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Social prescribing- a good use of resources?

(33 Posts)
ixion Tue 06-Apr-21 09:06:25

BBC News website this morning England>Nottingham

"People could be prescribed an afternoon of paddleboarding or some canal-side gardening to improve their health.
Nearly £50,000 has been given to The Thriving Communities project so patients can make use of the Nottingham and Beeston canal.
Doctors and health workers in Nottingham will be able to refer people to canal-based community projects in what is called "social prescribing".
One GP said it can "improve the quality of somebody's life".
The Canal and River Trust said groups in Nottingham would receive the money to offer people activities to "boost their physical and mental health"

Do you agree in principle?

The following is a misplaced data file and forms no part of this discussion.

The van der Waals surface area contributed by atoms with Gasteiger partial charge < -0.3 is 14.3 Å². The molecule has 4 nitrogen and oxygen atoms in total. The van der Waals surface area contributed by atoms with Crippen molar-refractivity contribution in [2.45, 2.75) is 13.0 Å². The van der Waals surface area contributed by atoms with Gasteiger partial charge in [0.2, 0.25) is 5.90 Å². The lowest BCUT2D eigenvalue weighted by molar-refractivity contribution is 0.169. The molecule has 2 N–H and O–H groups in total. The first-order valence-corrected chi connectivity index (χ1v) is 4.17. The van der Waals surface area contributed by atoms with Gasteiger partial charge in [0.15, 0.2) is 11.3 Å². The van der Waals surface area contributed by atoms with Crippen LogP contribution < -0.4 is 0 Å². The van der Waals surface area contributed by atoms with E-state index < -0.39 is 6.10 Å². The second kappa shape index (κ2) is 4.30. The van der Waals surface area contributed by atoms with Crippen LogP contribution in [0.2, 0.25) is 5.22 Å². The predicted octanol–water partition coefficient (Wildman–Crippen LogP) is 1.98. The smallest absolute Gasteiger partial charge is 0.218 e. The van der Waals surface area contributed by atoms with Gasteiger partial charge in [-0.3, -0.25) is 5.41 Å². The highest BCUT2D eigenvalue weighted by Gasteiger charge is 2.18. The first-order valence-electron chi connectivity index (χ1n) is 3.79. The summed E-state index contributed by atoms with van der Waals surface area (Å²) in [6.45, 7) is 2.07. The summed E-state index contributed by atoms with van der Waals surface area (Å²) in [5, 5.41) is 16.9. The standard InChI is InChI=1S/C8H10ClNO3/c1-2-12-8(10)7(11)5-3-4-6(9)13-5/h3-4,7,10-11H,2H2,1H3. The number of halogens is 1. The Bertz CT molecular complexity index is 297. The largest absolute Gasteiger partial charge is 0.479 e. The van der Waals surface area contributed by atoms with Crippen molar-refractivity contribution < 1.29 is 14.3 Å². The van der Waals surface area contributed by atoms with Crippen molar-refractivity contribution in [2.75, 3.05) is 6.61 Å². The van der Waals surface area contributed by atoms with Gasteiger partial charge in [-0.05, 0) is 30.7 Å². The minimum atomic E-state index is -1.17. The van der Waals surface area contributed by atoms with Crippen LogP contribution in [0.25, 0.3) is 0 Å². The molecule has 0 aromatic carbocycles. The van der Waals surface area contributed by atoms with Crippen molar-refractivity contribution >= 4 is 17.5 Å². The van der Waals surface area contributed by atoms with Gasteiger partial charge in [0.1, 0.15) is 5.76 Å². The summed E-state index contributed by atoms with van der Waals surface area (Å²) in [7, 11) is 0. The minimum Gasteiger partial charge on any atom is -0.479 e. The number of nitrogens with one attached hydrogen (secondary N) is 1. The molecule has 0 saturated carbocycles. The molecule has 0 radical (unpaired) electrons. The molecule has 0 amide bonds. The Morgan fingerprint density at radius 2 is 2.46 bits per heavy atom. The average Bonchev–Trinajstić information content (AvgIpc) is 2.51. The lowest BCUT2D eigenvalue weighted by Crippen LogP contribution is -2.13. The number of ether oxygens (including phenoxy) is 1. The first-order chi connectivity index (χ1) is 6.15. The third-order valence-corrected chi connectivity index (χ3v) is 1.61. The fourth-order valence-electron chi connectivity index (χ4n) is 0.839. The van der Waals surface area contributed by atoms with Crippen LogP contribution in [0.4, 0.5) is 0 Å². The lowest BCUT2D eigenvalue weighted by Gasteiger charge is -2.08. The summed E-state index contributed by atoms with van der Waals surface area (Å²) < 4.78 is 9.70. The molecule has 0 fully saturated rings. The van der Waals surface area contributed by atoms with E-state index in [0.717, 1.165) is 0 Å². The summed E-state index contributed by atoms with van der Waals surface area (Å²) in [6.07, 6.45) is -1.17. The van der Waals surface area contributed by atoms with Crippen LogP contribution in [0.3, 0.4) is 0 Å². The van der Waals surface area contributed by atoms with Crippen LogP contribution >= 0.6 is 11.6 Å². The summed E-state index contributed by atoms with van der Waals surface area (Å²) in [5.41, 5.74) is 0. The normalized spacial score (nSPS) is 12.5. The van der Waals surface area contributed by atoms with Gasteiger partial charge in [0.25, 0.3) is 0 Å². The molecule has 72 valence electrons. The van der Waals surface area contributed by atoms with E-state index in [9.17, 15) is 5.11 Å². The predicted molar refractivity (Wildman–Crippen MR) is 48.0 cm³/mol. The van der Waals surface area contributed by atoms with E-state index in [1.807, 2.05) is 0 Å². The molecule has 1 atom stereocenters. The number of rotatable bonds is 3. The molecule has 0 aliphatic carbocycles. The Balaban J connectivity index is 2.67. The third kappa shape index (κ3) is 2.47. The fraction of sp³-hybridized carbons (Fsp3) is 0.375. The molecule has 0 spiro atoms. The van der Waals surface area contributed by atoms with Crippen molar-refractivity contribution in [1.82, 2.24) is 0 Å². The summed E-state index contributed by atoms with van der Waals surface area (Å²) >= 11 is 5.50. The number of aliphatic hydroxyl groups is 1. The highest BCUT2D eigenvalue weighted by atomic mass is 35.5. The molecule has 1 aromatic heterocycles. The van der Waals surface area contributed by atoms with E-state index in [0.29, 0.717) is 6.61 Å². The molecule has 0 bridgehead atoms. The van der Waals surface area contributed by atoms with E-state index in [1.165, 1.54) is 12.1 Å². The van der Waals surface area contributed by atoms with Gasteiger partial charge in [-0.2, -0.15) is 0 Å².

foxie48 Tue 06-Apr-21 09:17:59

TBH I don't disagree with money being used to boost physical and mental health but I think there are services which need the money more than the Nottingham and Beeston canal. Try getting help for eating disorders, addiction, anything to do with children's mental health, coping therapies eg CBT, there are long waits for pretty much everything.

Casdon Tue 06-Apr-21 09:20:48

I think being outside has a profound impact on your health, and with so many people suffering from mental ill health at the the moment, this seems like one way of identifying people who could benefit from some enjoyment in their lives, as well as helping the Canal and River Trust in difficult economic times, which then also benefits the rest of the public using the environments they offer. So yes, I’d support the idea.

Sago Tue 06-Apr-21 09:28:17

I think our disconnection from nature and other humans is the cause of a number of ills.
So to spend time with other people in a beautiful setting, hopefully getting some seratonin can only help.

Elegran Tue 06-Apr-21 09:39:53